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Leader Perspectives

Addressing Difficult-To-Treat Cancers Through A Patient-Centric Lens

Kelvin Tan, MB BCh, MRCPCH, Senior Vice President and Chief Medical Officer

In the U.S., approximately 13 percent of lung cancers are small cell and nearly 30,000 new cases of small cell lung cancer (SCLC) are recorded in the U.S. every year.1 Despite the prevalence of this disease, SCLC is difficult to treat and is often diagnosed at extensive-stage disease – when the cancer has spread to other parts of the body. About 2 in 3 people with SCLC have progressed to extensive-stage disease when the cancer is first found.2

As we advance our work and capabilities in oncology, Jazz continues to focus on people for whom we can have the greatest impact – like those living with SCLC – and aspires to develop novel therapies that have the potential to enable them to live longer, healthier lives.

With the oncology community preparing for the 2023 American Society of Clinical Oncology (ASCO) Annual Meeting, we’re energized by the opportunity to collaborate on the advancement of therapies for patients with difficult-to-treat forms of cancer, like SCLC, but are also reminded about the importance of maintaining a strong focus on patient centricity in other facets of their journey.

Jazz continuously explores new approaches to incorporate the patient voice into our work and, going beyond the development of therapeutic solutions, we champion and advocate for patients, caregivers and their families. By actively collaborating with advocacy organizations, we have been able to establish disease education programs that put the needs of patients and caregivers at the center to support their journeys in more ways than one.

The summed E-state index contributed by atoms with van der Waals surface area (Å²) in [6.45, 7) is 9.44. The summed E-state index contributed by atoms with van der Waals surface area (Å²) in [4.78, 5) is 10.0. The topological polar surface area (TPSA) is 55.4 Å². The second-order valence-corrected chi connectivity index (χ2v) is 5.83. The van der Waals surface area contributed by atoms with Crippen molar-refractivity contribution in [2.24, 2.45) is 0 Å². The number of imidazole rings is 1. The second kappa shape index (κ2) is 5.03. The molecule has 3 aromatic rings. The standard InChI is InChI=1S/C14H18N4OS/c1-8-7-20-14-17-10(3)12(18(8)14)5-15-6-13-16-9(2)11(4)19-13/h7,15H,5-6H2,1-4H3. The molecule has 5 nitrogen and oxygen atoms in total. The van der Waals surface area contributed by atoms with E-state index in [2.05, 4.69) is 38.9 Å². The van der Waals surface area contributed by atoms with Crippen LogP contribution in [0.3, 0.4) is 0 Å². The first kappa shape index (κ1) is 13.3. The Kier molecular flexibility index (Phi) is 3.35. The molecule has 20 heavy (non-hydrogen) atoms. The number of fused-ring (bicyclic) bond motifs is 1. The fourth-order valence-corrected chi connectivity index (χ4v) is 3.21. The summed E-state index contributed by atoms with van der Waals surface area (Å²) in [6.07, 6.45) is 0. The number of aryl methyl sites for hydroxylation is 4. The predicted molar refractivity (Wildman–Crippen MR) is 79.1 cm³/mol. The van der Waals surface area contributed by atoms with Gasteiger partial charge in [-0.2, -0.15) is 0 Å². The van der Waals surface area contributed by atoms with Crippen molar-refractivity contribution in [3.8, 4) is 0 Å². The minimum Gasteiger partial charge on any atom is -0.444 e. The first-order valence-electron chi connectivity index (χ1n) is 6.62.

A Comprehensive Approach to SCLC Care

As the child of immigrant parents, I have seen first-hand the obstacles ethnically diverse communities can face in receiving quality healthcare, whether as a result of language barriers, hindered access to information, or cultural differences impeding access to care. Through my experience as a practicing physician, I’ve observed the impacts of social determinants of health on patient outcomes, oftentimes as a result of circumstances beyond an individual’s control. Having this experience is what inspires me to address the large unmet needs of underserved cancer communities – not only through advancing science – but also by supporting patients and caregivers throughout their journeys. Receiving an SCLC diagnosis can be overwhelming and scary, and at Jazz, it’s a priority for us to support them in navigating their journey – from diagnosis, all the way through treatment, and beyond.

We do this through collaboration. Partnerships between the pharmaceutical industry, advocacy partners, healthcare providers, and other members of a patient’s care team provide the opportunity to address both the medical and emotional needs of patients, ensure their voices are at the forefront of change, and make a meaningful difference in their lives. Equipping patients and caregivers with the information and resources they need to manage their SCLC at each stage enables them to become advocates in their own healthcare journeys.